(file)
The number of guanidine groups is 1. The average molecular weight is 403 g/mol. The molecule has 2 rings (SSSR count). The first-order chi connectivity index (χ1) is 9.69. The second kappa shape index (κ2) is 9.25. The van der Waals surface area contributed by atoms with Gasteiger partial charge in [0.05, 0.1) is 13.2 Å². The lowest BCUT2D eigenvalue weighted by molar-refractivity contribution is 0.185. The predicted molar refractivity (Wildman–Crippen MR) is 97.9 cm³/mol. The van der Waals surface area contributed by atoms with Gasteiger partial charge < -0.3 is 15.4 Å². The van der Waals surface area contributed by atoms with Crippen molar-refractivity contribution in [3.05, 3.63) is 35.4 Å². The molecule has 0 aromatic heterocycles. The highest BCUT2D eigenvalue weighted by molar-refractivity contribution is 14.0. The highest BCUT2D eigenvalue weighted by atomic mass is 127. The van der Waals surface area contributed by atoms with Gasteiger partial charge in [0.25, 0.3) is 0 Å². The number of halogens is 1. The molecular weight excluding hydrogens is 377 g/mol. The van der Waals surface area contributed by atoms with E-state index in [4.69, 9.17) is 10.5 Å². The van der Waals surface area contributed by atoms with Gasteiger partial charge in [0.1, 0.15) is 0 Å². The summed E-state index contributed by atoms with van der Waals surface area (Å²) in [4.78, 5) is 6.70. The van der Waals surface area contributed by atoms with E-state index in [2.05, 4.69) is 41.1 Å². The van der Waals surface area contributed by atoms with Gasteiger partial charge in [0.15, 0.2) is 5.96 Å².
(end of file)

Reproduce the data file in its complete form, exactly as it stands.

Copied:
The number of guanidine groups is 1. The average molecular weight is 403 g/mol. The molecule has 2 rings (SSSR count). The first-order chi connectivity index (χ1) is 9.69. The second kappa shape index (κ2) is 9.25. The van der Waals surface area contributed by atoms with Gasteiger partial charge in [0.05, 0.1) is 13.2 Å². The lowest BCUT2D eigenvalue weighted by molar-refractivity contribution is 0.185. The predicted molar refractivity (Wildman–Crippen MR) is 97.9 cm³/mol. The van der Waals surface area contributed by atoms with Gasteiger partial charge < -0.3 is 15.4 Å². The van der Waals surface area contributed by atoms with Crippen molar-refractivity contribution in [3.05, 3.63) is 35.4 Å². The molecule has 0 aromatic heterocycles. The highest BCUT2D eigenvalue weighted by molar-refractivity contribution is 14.0. The highest BCUT2D eigenvalue weighted by atomic mass is 127. The van der Waals surface area contributed by atoms with Gasteiger partial charge in [0.25, 0.3) is 0 Å². The number of halogens is 1. The molecular weight excluding hydrogens is 377 g/mol. The van der Waals surface area contributed by atoms with E-state index in [4.69, 9.17) is 10.5 Å². The van der Waals surface area contributed by atoms with Gasteiger partial charge in [0.1, 0.15) is 0 Å². The summed E-state index contributed by atoms with van der Waals surface area (Å²) in [4.78, 5) is 6.70. The van der Waals surface area contributed by atoms with E-state index in [2.05, 4.69) is 41.1 Å². The van der Waals surface area contributed by atoms with Gasteiger partial charge in [0.15, 0.2) is 5.96 Å².